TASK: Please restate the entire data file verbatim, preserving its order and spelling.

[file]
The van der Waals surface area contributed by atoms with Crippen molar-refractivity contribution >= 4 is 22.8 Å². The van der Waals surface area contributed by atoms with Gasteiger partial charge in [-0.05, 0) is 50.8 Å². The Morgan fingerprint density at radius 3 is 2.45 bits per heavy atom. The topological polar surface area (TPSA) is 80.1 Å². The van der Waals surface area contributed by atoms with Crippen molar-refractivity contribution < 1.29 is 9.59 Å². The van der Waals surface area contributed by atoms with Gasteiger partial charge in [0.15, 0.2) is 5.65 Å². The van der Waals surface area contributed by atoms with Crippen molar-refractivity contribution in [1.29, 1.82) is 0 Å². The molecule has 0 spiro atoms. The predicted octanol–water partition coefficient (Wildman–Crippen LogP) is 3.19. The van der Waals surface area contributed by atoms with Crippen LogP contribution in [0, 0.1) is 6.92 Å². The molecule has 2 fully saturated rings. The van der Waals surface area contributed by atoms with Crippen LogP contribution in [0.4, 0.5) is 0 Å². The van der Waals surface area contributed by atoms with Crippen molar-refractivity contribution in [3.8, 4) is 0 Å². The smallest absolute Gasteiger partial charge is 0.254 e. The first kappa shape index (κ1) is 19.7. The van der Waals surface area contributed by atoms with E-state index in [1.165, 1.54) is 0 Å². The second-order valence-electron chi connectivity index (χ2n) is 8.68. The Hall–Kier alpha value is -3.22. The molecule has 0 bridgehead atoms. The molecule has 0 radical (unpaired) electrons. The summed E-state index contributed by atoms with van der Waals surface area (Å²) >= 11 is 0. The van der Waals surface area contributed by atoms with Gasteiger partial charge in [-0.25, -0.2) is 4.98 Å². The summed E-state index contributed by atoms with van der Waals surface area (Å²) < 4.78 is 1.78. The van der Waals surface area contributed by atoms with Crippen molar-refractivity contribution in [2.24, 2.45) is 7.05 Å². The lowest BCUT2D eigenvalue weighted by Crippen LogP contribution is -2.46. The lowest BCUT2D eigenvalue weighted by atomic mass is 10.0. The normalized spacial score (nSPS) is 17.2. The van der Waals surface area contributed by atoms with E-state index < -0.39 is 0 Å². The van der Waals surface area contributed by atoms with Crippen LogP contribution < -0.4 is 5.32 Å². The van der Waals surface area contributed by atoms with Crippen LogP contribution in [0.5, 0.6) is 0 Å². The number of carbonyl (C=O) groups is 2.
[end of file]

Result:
The van der Waals surface area contributed by atoms with Crippen molar-refractivity contribution >= 4 is 22.8 Å². The van der Waals surface area contributed by atoms with Gasteiger partial charge in [-0.05, 0) is 50.8 Å². The Morgan fingerprint density at radius 3 is 2.45 bits per heavy atom. The topological polar surface area (TPSA) is 80.1 Å². The van der Waals surface area contributed by atoms with Crippen molar-refractivity contribution < 1.29 is 9.59 Å². The van der Waals surface area contributed by atoms with Gasteiger partial charge in [0.15, 0.2) is 5.65 Å². The van der Waals surface area contributed by atoms with Crippen molar-refractivity contribution in [1.29, 1.82) is 0 Å². The molecule has 0 spiro atoms. The predicted octanol–water partition coefficient (Wildman–Crippen LogP) is 3.19. The van der Waals surface area contributed by atoms with Crippen LogP contribution in [0, 0.1) is 6.92 Å². The molecule has 2 fully saturated rings. The van der Waals surface area contributed by atoms with Crippen LogP contribution in [0.4, 0.5) is 0 Å². The van der Waals surface area contributed by atoms with Crippen molar-refractivity contribution in [3.8, 4) is 0 Å². The smallest absolute Gasteiger partial charge is 0.254 e. The first kappa shape index (κ1) is 19.7. The van der Waals surface area contributed by atoms with E-state index in [1.165, 1.54) is 0 Å². The second-order valence-electron chi connectivity index (χ2n) is 8.68. The Hall–Kier alpha value is -3.22. The molecule has 0 bridgehead atoms. The molecule has 0 radical (unpaired) electrons. The summed E-state index contributed by atoms with van der Waals surface area (Å²) >= 11 is 0. The van der Waals surface area contributed by atoms with Gasteiger partial charge in [-0.25, -0.2) is 4.98 Å². The summed E-state index contributed by atoms with van der Waals surface area (Å²) < 4.78 is 1.78. The van der Waals surface area contributed by atoms with Crippen molar-refractivity contribution in [2.24, 2.45) is 7.05 Å². The lowest BCUT2D eigenvalue weighted by Crippen LogP contribution is -2.46. The lowest BCUT2D eigenvalue weighted by atomic mass is 10.0. The normalized spacial score (nSPS) is 17.2. The van der Waals surface area contributed by atoms with E-state index < -0.39 is 0 Å². The van der Waals surface area contributed by atoms with Crippen LogP contribution < -0.4 is 5.32 Å². The van der Waals surface area contributed by atoms with Crippen LogP contribution in [0.5, 0.6) is 0 Å². The number of carbonyl (C=O) groups is 2.